The aqueous asphalt-polyurethane emulsion compositions obtained according to the invention are in particular useful for the production of:

paints and coatings, particularly for waterproofing,

mastics for filling joints and sealing cracks,

grouts and cold-poured surfaces for surfacing of roads, aerodromes, sports grounds etc,

cold coatings for surfacing as above,

surface coatings for surfacing as above.

              TABLE I______________________________________COMPOSITE EMULSION                 EMULSION OFASPHALT EMULSION 60/40 (parts)                 MDI 40/60 (parts)COMPOSITION           COMPOSITION        Aqueous                AqueousBinder (kg)  phase (g/l.) Binder (kg)                               phase (g)______________________________________Asphalt 180/220:      90    Polyram S:                      17.5 Suprasec                                   Water:HTPB:      10    Dinoram S:                      8.75 1042: 40                                   60            HCl:      24100                   6______________________________________

              TABLE II______________________________________VARIATION OF THE PERCENTAGE OFISOCYANATE AS A FUNCTION OF TIME   Time   (hr) % NCO______________________________________    0   100    3   88.5   24   68   27   64.7   48   54.1   120  42.6   144  44______________________________________

              TABLE III______________________________________      COMPOSITION                           EBI -      EBI      EBI - EMDI  EMDIS______________________________________Time of rupture (hr)        1.30       1           1broken-down binderAppearance   glossy sticky                   dull non-sticky                               dull non-                               stickyBehaviour    non-elastic                   elastic     elasticSolubility in CCl4        total      partial     partial______________________________________ EBI: emulsion of asphalt composition EMDI: emulsion of MDI EMDIS: emulsion of MDI stabilized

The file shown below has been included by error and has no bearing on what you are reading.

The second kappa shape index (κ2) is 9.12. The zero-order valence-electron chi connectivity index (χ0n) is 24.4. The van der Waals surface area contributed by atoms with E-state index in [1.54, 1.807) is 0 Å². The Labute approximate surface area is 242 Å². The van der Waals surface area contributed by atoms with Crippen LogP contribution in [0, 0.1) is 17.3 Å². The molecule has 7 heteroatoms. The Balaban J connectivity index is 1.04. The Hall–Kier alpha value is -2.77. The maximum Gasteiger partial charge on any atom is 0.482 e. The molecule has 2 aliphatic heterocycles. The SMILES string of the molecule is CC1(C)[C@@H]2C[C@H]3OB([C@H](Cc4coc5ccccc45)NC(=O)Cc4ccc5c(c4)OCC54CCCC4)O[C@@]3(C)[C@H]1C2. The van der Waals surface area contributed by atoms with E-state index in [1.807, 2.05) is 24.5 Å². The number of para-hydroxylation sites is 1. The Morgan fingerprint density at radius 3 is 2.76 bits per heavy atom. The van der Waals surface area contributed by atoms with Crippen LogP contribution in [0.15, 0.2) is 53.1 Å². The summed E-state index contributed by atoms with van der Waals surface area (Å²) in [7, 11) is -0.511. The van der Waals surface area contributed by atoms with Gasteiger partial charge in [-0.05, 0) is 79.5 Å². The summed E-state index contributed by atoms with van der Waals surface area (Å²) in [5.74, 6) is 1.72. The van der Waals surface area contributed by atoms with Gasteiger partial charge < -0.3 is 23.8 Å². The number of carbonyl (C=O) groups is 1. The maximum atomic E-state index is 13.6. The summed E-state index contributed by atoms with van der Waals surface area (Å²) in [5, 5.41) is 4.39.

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Referenced by
Citing PatentFiling datePublication dateApplicantTitle
US5104932 *Feb 21, 1991Apr 14, 1992Institut Francais Du PetroleBituminous compositions containing residues of hydrolyzed or alcoholized polymers
US5252641 *Jul 21, 1992Oct 12, 1993Institut Francais Du PetroleProcess for production of bituminous compositions containing polymeric residues
US5308898 *Feb 21, 1991May 3, 1994Institut Francais Du PetroleBituminous compositions including residues of thermoplastic polymers with polyurethane foams and thermoset resin, etc.
US5319008 *Mar 27, 1992Jun 7, 1994Tremco, Inc.Substantially solvent-free, stable dispersion of a bituminous material in a liquid prepolymer, and method for forming the dispersion
US5356334 *Oct 1, 1992Oct 18, 1994Binks Manufacturing CompanyApparatus and method for airborne particulate booth
US5362314 *Mar 15, 1993Nov 8, 1994Exxon Chemical Patents, Inc.Wear resistance, waterproof
US5421876 *Oct 18, 1993Jun 6, 1995Tremco, Inc.Stable adhesive dispersion of asphalt and quaternized clay particles in liquid polyurethane
US5604274 *Oct 6, 1995Feb 18, 1997Owens-Corning Fiberglas Technology, Inc.Thermosetting asphalt having continuous phase polymer
US6395845Dec 15, 1998May 28, 2002Resolution Performance Products LlcComonomers of long chain dicarboxylic acid and aminoalkylpiperazine; polyamine, filler; roofing, ponds, swimming pool liners, bridges
US7491756 *Sep 16, 2005Feb 17, 2009Tremco IncorporatedWater-based asphalt coating composition
US7705068 *Sep 6, 2007Apr 27, 2010The Garland Company, Inc.Polyurethane dispersions in an aqueous asphalt emulsion
US7910633 *Mar 9, 2010Mar 22, 2011Garland Industries, Inc.Polyurethane dispersions in an aqueous asphalt emulsion
WO1992018558A1 *Apr 10, 1992Oct 13, 1992Robert M Evans Associates IncPolyurethane-containing sealant and coating
Classifications
U.S. Classification524/61, 524/60, 525/54.5
International ClassificationC08L75/04, C08L75/14, C08L95/00
Cooperative ClassificationC08L75/14, C08L75/04, C08L95/005
European ClassificationC08L95/00B, C08L75/14, C08L75/04
Legal Events
DateCodeEventDescription
Aug 6, 1999FPAYFee payment
Year of fee payment: 12
Aug 2, 1995FPAYFee payment
Year of fee payment: 8
Aug 1, 1991FPAYFee payment
Year of fee payment: 4
Sep 24, 1986ASAssignment
Owner name: SCREG ROUTES ET TRAVAUX PUBLICS, 18 RUE PAUL LAFAR
Free format text: ASSIGNMENT OF ASSIGNORS INTEREST.;ASSIGNORS:LA LANNE, MARIE-FLORENCE;SERFASS, JEAN-PIERRE;REEL/FRAME:004608/0712
Effective date: 19860909
Free format text: ASSIGNMENT OF ASSIGNORS INTEREST;ASSIGNORS:LA LANNE, MARIE-FLORENCE;SERFASS, JEAN-PIERRE;REEL/FRAME:004608/0712